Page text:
‘Well I wrote one of the characters, I won’t say which one it was, and I am pretty proud with how they turned out. I played the game with all of the characters, and something I found was that replaying the game with a character that hadn’t really jumped out at me beforehand worked really well. I found that there were subtleties, and differences to how they approach the world and how they fit into the world that really worked.
Combine that with the slight difference with how the skill card unlock for each character – so towards the end of the game will have access to all the skill cards – but at the beginning they start of with two skill cards that give them a little edge in one or two ways, and the way they actually unlock is slight different for each character so you get a slightly different approach to the world. I just find that the way that the characters are written, reflects their playstyles as well. It’s just really rewarding.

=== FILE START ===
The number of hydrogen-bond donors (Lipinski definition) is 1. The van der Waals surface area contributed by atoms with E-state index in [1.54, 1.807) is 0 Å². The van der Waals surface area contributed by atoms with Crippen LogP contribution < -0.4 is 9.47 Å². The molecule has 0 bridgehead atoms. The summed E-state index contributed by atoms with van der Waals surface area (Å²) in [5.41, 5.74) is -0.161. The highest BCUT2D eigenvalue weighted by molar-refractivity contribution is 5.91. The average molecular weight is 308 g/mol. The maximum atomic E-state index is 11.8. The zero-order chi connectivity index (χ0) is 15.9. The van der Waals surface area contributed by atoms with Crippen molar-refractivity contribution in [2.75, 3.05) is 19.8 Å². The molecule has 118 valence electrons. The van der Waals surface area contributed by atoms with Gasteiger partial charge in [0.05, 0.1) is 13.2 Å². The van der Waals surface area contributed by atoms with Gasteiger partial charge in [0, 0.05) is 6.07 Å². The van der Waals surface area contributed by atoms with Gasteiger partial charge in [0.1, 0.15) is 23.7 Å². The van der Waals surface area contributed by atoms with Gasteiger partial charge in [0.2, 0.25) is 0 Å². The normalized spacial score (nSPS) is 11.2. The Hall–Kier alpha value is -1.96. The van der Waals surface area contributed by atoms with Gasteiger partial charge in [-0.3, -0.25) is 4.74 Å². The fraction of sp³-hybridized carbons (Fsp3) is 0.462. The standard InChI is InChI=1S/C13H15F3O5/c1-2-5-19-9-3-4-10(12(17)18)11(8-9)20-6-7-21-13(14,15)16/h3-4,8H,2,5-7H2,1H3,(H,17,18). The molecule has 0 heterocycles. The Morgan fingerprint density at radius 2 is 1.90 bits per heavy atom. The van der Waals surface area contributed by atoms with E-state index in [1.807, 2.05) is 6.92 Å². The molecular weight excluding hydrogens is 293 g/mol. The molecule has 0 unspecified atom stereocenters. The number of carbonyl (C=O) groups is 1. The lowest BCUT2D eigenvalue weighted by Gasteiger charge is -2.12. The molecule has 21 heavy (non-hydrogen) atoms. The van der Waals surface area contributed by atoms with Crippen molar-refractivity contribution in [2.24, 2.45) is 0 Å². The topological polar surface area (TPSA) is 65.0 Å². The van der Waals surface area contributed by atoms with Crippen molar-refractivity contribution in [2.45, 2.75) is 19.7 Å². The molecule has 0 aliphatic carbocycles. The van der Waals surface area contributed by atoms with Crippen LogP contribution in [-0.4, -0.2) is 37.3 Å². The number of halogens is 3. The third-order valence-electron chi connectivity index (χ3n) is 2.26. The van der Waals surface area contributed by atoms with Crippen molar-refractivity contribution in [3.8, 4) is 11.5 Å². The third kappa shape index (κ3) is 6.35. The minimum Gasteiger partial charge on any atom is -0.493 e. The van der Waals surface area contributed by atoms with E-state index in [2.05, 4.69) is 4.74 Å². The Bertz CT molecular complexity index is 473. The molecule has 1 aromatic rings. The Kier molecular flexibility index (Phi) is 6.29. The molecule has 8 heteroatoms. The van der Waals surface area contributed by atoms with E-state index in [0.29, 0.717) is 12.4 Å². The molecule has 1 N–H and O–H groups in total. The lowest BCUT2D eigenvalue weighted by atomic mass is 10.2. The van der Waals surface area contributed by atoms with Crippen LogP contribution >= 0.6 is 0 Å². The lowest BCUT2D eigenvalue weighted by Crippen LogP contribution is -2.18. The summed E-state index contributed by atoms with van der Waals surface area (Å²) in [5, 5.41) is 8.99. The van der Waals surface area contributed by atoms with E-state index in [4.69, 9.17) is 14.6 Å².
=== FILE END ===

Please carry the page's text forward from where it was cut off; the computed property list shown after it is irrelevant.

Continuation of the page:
I found myself, because normally I would be the kind of nimble, ninja, stay out of trouble, dashing, dodge kind of player and then when I started playing some of the more tanky styles, I realised “I have been missing so much of this game” because all of a sudden you’re right up in the fight with all the gore in your face, as you’re not always avoiding stuff, it’s all there [in front of you] and I found that really rewarding.
This may seem like a mealy-mouthed response, but no I don’t really have a favourite because I have learned to love the uniqueness of each of the characters, I think we have done a good job.
We don’t have a lot of time left but can you discuss what is next after you ship Dead Island 2?
April 21st is launch day. We are really excited, obviously the response we have had from the press, journalists like yourself, has been really uplifting. So we are pretty confident, really excited and yes of course there will be more in the future, but we won’t be talking about it right now.
A huge thanks to James Worrall for answering our questions. Dead Island 2 will be released very soon on April 21st.